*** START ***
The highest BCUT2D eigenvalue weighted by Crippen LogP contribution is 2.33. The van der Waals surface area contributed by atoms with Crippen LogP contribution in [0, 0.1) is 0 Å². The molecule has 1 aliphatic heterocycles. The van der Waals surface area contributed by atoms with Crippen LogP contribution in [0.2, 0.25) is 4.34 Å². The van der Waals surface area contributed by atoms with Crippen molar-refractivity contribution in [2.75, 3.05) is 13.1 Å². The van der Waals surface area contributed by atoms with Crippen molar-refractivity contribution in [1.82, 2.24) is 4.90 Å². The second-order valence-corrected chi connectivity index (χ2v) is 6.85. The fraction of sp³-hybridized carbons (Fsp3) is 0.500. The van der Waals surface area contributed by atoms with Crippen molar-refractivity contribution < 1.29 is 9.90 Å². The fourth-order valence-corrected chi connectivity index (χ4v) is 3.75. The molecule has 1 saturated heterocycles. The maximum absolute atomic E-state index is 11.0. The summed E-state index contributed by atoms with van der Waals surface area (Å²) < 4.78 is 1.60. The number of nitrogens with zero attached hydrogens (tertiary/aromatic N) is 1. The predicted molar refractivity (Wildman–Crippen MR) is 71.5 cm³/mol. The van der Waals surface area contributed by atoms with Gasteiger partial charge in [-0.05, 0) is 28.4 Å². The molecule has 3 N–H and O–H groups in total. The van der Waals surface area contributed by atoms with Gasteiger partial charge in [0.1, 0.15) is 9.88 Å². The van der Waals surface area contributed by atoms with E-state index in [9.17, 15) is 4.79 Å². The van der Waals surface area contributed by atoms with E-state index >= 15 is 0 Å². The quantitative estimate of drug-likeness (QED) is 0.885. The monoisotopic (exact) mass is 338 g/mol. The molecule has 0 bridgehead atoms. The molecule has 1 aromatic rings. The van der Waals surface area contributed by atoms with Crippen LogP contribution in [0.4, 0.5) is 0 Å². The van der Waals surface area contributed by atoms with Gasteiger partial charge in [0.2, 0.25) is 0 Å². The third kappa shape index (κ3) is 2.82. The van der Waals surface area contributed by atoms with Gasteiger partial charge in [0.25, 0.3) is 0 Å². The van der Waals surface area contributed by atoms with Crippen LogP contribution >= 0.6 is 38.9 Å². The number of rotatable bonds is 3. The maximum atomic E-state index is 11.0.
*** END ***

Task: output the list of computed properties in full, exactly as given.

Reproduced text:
The highest BCUT2D eigenvalue weighted by Crippen LogP contribution is 2.33. The van der Waals surface area contributed by atoms with Crippen LogP contribution in [0, 0.1) is 0 Å². The molecule has 1 aliphatic heterocycles. The van der Waals surface area contributed by atoms with Crippen LogP contribution in [0.2, 0.25) is 4.34 Å². The van der Waals surface area contributed by atoms with Crippen molar-refractivity contribution in [2.75, 3.05) is 13.1 Å². The van der Waals surface area contributed by atoms with Crippen molar-refractivity contribution in [1.82, 2.24) is 4.90 Å². The second-order valence-corrected chi connectivity index (χ2v) is 6.85. The fraction of sp³-hybridized carbons (Fsp3) is 0.500. The van der Waals surface area contributed by atoms with Crippen molar-refractivity contribution < 1.29 is 9.90 Å². The fourth-order valence-corrected chi connectivity index (χ4v) is 3.75. The molecule has 1 saturated heterocycles. The maximum absolute atomic E-state index is 11.0. The summed E-state index contributed by atoms with van der Waals surface area (Å²) < 4.78 is 1.60. The number of nitrogens with zero attached hydrogens (tertiary/aromatic N) is 1. The predicted molar refractivity (Wildman–Crippen MR) is 71.5 cm³/mol. The van der Waals surface area contributed by atoms with Gasteiger partial charge in [-0.05, 0) is 28.4 Å². The molecule has 3 N–H and O–H groups in total. The van der Waals surface area contributed by atoms with Gasteiger partial charge in [0.1, 0.15) is 9.88 Å². The van der Waals surface area contributed by atoms with E-state index in [9.17, 15) is 4.79 Å². The van der Waals surface area contributed by atoms with E-state index >= 15 is 0 Å². The quantitative estimate of drug-likeness (QED) is 0.885. The monoisotopic (exact) mass is 338 g/mol. The molecule has 0 bridgehead atoms. The molecule has 1 aromatic rings. The van der Waals surface area contributed by atoms with Crippen LogP contribution in [0.4, 0.5) is 0 Å². The van der Waals surface area contributed by atoms with Gasteiger partial charge in [0.2, 0.25) is 0 Å². The third kappa shape index (κ3) is 2.82. The van der Waals surface area contributed by atoms with Gasteiger partial charge in [0.25, 0.3) is 0 Å². The van der Waals surface area contributed by atoms with Crippen LogP contribution >= 0.6 is 38.9 Å². The number of rotatable bonds is 3. The maximum atomic E-state index is 11.0.